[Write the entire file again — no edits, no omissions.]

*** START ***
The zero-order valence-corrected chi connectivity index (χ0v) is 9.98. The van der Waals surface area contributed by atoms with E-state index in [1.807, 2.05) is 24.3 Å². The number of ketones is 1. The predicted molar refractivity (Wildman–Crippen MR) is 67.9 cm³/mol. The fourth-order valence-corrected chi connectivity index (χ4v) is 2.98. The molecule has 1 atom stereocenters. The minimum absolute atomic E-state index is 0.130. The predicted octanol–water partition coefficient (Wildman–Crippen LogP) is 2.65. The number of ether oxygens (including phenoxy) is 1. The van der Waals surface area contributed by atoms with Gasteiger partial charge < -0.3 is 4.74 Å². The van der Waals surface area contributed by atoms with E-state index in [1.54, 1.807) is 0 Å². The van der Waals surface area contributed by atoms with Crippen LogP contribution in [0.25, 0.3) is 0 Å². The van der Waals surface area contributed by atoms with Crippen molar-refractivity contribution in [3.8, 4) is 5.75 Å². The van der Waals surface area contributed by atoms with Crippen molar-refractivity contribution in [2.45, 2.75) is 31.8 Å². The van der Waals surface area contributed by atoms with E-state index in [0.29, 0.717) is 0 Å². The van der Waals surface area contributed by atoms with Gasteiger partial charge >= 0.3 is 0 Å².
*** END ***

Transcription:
The zero-order valence-corrected chi connectivity index (χ0v) is 9.98. The van der Waals surface area contributed by atoms with E-state index in [1.807, 2.05) is 24.3 Å². The number of ketones is 1. The predicted molar refractivity (Wildman–Crippen MR) is 67.9 cm³/mol. The fourth-order valence-corrected chi connectivity index (χ4v) is 2.98. The molecule has 1 atom stereocenters. The minimum absolute atomic E-state index is 0.130. The predicted octanol–water partition coefficient (Wildman–Crippen LogP) is 2.65. The number of ether oxygens (including phenoxy) is 1. The van der Waals surface area contributed by atoms with Gasteiger partial charge < -0.3 is 4.74 Å². The van der Waals surface area contributed by atoms with E-state index in [1.54, 1.807) is 0 Å². The van der Waals surface area contributed by atoms with Crippen LogP contribution in [0.25, 0.3) is 0 Å². The van der Waals surface area contributed by atoms with Crippen molar-refractivity contribution in [3.8, 4) is 5.75 Å². The van der Waals surface area contributed by atoms with Crippen molar-refractivity contribution in [2.45, 2.75) is 31.8 Å². The van der Waals surface area contributed by atoms with E-state index in [0.29, 0.717) is 0 Å². The van der Waals surface area contributed by atoms with Gasteiger partial charge >= 0.3 is 0 Å².